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30 September 2016

Teenage pregnancy and violence against women contribute to gender inequality

I've only had time to glance at the full report from McKinsey on the UK gender gap, but the executive summary is singularly impressive. 

Why? Because it looks out of the box labelled 'public policy' and into the reality of women's lives. It recognises that life events like teenage pregnancy and violence against women have an impact which extends beyond the domestic sphere into the world of work. 

Over the past decade, the McKinsey Global Institute (MGI) has made a sustained commitment to researching and writing about gender and diversity. Since 2007, McKinsey’s Women Matter research has explored the role women play in workplaces around the world. The UK research is based on MGI’s research world-wide. 

The Power of Parity, advancing women's equality in the United Kingdom argues that narrowing the UK gender gap in work has the potential to create an extra £150 billion on top of business-as-usual GDP forecasts in 2025, and could translate into 840,000 additional female employees. 

MGI step outside the workplace arena and call for action to tackle external barriers to women’s full labour market participation such as violence against women, and social attitudes and mindset.  Of the indicators MGI examined, data suggest that gender parity across social metrics is mixed, with UK women enjoying parity in higher education and in legal protection, but with other social indicators revealing a less positive picture. The highest disparity is in single parenthood. In addition, UK women spend almost twice as much time as men on unpaid care work, lagging North America and Oceania but ahead of the average in Western Europe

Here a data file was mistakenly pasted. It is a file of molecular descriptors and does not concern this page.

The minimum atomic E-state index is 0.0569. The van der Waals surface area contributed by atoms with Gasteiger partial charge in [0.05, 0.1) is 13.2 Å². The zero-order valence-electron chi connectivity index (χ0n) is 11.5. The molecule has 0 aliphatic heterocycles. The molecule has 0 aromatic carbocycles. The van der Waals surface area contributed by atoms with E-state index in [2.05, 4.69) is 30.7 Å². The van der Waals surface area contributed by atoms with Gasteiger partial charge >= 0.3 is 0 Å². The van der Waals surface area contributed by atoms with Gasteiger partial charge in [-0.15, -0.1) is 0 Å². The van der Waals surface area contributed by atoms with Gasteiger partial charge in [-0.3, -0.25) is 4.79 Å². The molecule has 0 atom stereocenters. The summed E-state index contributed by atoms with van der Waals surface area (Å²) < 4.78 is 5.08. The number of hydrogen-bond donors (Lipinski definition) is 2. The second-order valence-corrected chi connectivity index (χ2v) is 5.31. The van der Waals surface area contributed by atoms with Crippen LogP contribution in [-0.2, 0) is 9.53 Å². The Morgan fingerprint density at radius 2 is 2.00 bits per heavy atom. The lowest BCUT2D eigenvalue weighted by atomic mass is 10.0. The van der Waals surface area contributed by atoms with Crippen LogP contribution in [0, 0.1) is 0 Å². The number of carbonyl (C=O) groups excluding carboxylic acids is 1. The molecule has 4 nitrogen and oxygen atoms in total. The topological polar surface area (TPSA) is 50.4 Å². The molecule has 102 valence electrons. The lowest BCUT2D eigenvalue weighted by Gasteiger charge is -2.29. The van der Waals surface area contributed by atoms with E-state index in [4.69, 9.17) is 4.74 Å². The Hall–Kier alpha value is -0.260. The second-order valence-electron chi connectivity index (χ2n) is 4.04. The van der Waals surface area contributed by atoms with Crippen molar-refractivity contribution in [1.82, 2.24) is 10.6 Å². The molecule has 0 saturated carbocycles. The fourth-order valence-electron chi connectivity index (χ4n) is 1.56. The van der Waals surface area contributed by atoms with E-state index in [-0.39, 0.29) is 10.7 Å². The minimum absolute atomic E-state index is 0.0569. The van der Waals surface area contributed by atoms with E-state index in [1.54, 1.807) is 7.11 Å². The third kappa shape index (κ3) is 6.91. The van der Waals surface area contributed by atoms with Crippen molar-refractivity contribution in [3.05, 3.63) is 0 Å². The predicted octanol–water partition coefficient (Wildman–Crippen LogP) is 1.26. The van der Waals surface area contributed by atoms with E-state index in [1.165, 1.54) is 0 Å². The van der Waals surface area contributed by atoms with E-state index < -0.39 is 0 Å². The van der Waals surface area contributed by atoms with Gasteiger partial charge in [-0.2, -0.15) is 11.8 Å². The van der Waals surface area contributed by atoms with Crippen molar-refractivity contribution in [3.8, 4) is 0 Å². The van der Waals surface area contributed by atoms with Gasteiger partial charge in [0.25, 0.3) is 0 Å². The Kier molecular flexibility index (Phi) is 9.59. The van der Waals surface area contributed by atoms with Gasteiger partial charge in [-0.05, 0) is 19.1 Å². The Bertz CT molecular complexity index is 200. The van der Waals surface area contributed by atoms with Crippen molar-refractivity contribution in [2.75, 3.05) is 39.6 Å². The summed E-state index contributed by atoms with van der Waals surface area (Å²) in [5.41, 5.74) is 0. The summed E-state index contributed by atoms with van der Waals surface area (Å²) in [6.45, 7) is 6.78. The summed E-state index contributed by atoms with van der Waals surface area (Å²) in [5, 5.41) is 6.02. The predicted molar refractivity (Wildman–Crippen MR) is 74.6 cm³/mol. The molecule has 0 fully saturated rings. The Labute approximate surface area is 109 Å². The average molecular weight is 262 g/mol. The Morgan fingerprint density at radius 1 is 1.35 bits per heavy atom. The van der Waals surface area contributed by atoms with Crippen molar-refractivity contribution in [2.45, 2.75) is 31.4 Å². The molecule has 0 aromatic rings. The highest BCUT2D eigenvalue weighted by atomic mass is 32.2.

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The report also finds that while the UK has little gender inequality during childhood, with strong scores in digital inclusion, education, legal protection, child marriage and sex ratio at birth, once a woman reaches young adulthood, factors such as the UK’s relatively high prevalence of teenage pregnancy may limit her ability to enter the workforce; when coupled with low income mobility, this can restrict her future economic contribution. Gender-based violence may also impact some women during this phase, with possible ramifications for educational attainment and, later, labour-force participation. 

Within the workplace, MGI’s data suggest that national work indicators have not shown significant improvement: labour-force participation rate, hours worked, and median wage have all remained within the medium inequality range, while the women in leadership and managerial positions indicator continues to demonstrate high inequality. 

The MGI report should make uncomfortable reading for those politicians who tell us women have never had it so good. 

The Power of Parity makes a comprehensive list of recommendations and in a well-deserved compliment to the Committee’s chair, Maria Miller, identify the Women and Equalities Committee as a focus for future momentum.

I'm looking forward to reading the full report, and may come back with another post. 

You can read both the executive summary and the full report here. 

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